Last night the President gave one of the better State of the Union speeches in recent memory. In contrast to prior years, where the President went through a laundry list of things he does or doesn’t like followed by half of Congress rising in exuberant ovation and the other half huffing and puffing while sitting on their hands, this year’s speech was well received by most spectators in the chamber and focused on a single over arching theme: How does America Win the Future?
These days, it seems that people are more afraid of China taking American jobs and displacing this country’s place as the leader of the world’s economy than they are of terrorists hijacking airplanes. Unlike a lot of fears we all hold dear - this one is quite warranted.
At the heart of President Obama’s vision for America is a belief that the innovation, ingenuity and spirit that propelled us to the top of the 20th century remains unmatched in the world. We have shown that in the most perilous times, all we need to do to achieve something, is decide to achieve it. In answering this generation’s Sputnik moment, the President called for this country to set a national target of 80% renewable energy by 2035. Many out there may think this is unrealistic or more of the same job-killing tree hugging rhetoric from a liberal administration.
As it stands, I don’t know if it is achievable.
But one thing is for certain, if we don’t do it, someone else will. And if you think Americans hate losing their jobs to China – imagine how upset they will be when they depend on China for their energy needs.
As we speak, China is the world’s leading exporter of solar panels and is rapidly taking over the wind and LED industries. While our elected leaders were busy arguing whether or not we should be subsidizing clean energy, if the EPA is constitutional or if climate change is even real – the rest of the world moved full speed ahead in financing and fostering the industries that will one day power our planet. It may not happen by 2035, or 2085 for that matter, but it will happen. And when it does, we can either be at the forefront of technology or find ourselves in the unfortunate position of having replaced a dependency on foreign oil with a dependency on foreign solar panels, wind turbines, batteries and semiconductors.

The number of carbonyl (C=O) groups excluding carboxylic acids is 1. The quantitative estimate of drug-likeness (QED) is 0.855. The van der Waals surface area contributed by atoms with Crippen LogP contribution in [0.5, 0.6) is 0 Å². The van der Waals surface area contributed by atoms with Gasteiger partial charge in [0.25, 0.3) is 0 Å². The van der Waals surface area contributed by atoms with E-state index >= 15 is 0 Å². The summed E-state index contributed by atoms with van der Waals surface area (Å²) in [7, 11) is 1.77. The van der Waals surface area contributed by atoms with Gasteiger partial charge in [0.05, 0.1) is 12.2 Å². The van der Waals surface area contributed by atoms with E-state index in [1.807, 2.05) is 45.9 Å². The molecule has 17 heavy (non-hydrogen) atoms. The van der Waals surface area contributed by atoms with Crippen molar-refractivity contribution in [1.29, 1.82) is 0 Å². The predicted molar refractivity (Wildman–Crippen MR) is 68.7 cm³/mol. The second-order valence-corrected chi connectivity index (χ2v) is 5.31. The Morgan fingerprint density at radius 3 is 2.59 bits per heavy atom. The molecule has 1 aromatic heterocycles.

So how do we get there? I don’t have all the answer, but certainly a lot of things have to change.
We must stop decrying the construction of offshore wind farms because they might ruin the view (the Kennedy’s and everyone on Martha’s Vineyard – you know who you are); stop clinging to spoils of yesterday’s energy technologies (the distinguished gentlemen from West Virginia and Gulf Coast states – you know who you are); and perhaps most importantly, accept that Bill Gates, Warren Buffet and the majority of bankers at Goldman Sachs might have to pay higher taxes.
If not – well, at least it was a good speech. I’m sure China will ship everything with English instructions anyway.